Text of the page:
The goal of this special session is to compare the effectiveness of speech modification techniques to enhance intelligibility in noisy and reverberant conditions. The session will present the outcomes and entries of the international Hurricane Challenge 2.0 to allow for in-depth discussion of different approaches to the same challenging problem. In addition to focusing on recent advances in speech-modification techniques, one major extension of Hurricane 2.0 compared to the previous challenge (presented during a special session at Interspeech 2013) is that different degrees of reverberation in the listening environment are included as an additional detrimental factor for speech intelligibility (not only masking noise), thus allowing for a more general assessment of the algorithms’ benefit in real rooms. In addition, subjective evaluations were carried out at three different sites (Oldenburg, Germany; Vitoria, Spain; Edinburgh, UK) in the respective languages, thus allowing for a multilingual comparison of the algorithms’ effectiveness. Finally, the knowledge of the listening conditions was limited in a more realistic way by not providing the exact waveforms of the masking noise, but only a waveform and room impulse responses recorded in the same room in the proximity of the listener. Overall, the new challenge was designed to test the algorithms in a more realistic way, and this special session will discuss the advances and remaining limitations of speech modification techniques to improve speech intelligibility in challenging conditions.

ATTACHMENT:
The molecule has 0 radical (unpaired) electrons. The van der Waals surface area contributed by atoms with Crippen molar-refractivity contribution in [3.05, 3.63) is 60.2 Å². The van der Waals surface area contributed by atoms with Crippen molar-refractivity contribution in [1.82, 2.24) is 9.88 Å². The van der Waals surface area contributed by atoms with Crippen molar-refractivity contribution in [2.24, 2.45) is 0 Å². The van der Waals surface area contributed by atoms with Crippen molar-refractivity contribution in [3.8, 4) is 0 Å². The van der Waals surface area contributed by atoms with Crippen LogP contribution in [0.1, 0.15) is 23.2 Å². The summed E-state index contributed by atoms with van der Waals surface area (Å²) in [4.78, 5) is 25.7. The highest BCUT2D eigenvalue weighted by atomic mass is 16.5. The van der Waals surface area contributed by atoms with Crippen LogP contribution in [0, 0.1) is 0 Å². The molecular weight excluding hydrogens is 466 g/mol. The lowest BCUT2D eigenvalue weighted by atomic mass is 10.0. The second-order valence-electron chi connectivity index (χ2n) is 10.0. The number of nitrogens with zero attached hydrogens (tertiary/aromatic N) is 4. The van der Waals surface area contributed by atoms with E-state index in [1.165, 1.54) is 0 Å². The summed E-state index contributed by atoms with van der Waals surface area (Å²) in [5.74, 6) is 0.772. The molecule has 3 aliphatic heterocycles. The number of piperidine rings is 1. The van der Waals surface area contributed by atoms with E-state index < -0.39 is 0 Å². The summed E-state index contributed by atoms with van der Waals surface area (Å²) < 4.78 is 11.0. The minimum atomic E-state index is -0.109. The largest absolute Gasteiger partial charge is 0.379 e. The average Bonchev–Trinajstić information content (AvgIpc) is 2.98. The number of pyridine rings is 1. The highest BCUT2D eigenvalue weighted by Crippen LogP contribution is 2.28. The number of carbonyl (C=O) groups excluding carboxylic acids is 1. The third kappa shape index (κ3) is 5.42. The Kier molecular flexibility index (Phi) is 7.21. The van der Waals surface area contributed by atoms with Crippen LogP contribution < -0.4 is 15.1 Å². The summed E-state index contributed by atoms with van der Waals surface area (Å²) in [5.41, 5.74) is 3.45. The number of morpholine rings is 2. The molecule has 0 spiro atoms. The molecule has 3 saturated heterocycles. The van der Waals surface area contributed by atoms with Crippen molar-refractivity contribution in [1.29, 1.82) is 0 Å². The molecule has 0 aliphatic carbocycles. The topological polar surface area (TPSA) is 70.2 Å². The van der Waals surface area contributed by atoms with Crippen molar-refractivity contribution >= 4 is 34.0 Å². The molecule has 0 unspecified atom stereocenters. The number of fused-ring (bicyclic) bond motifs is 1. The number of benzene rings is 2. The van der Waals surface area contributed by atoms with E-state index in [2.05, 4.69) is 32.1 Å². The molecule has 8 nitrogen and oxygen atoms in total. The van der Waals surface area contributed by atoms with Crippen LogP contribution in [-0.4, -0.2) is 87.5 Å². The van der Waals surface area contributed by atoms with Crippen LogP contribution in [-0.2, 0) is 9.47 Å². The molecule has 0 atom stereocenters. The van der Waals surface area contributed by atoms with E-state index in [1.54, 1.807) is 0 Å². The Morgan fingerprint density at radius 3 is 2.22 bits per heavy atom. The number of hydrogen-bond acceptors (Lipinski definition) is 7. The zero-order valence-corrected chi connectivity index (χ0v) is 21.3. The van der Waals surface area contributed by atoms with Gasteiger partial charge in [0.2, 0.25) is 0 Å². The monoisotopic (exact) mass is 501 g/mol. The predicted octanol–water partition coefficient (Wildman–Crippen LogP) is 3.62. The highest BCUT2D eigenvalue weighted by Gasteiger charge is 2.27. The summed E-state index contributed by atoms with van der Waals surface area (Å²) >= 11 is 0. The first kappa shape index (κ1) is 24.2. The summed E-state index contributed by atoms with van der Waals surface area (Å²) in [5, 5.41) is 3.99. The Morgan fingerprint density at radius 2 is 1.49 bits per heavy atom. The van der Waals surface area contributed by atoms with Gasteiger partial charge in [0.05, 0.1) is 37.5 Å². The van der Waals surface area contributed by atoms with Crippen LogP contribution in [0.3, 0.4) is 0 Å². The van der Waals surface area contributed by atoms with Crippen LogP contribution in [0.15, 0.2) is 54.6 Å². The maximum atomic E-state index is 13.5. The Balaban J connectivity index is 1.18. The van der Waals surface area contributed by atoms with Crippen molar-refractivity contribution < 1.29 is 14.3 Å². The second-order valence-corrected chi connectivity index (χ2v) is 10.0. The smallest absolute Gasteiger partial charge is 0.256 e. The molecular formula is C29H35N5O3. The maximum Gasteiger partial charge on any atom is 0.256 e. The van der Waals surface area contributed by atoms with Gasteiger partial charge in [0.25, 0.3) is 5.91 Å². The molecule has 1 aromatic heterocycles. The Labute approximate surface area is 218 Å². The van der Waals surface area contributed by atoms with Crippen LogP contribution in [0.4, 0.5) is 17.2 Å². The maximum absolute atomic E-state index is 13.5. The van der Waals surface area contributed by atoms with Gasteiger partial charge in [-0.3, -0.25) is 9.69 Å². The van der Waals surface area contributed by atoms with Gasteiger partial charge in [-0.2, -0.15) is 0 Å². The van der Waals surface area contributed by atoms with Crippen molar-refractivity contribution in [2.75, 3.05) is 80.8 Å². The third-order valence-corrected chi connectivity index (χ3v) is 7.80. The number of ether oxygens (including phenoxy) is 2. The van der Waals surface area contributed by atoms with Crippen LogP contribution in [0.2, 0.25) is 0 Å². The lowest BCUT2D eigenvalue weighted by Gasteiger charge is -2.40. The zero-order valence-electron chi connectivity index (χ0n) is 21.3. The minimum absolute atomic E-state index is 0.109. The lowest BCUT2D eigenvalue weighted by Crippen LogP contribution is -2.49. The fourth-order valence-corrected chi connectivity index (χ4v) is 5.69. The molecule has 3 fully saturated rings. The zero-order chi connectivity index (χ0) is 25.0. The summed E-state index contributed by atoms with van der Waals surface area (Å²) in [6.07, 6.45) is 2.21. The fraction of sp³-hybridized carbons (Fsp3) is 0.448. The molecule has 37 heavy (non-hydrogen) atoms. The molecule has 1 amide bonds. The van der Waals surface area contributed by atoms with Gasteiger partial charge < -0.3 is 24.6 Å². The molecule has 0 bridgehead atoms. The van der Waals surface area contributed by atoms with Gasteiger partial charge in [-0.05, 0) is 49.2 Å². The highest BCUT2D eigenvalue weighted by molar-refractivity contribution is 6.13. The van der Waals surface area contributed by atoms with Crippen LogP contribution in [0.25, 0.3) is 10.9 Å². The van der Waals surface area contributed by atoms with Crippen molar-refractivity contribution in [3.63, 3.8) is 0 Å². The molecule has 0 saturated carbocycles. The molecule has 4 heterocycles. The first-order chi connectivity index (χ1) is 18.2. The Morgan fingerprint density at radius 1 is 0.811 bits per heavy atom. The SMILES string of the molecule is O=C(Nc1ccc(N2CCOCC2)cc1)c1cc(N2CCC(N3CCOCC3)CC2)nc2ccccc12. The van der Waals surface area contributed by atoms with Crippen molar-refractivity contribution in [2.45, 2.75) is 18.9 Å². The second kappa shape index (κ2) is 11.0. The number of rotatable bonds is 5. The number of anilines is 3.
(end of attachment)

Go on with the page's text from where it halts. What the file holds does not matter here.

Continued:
• Jan Rennies-Hochmuth (Fraunhofer IDMT, Germany)
• Henning Schepker (Signal Processing Group, University of Oldenburg, Germany)
• Martin Cooke (Ikerbasque & University of the Basque Country, Spain)
• Cassia Valentini-Botinhao (CSTR, University of Edinburgh, UK)
The DNS Challenge at Interspeech 2020 is intended to promote collaborative research in single-channel Speech Enhancement aimed to maximize the perceptual quality and intelligibility of the enhanced speech. The challenge will evaluate the speech quality using the online subjective evaluation framework ITU-T P.808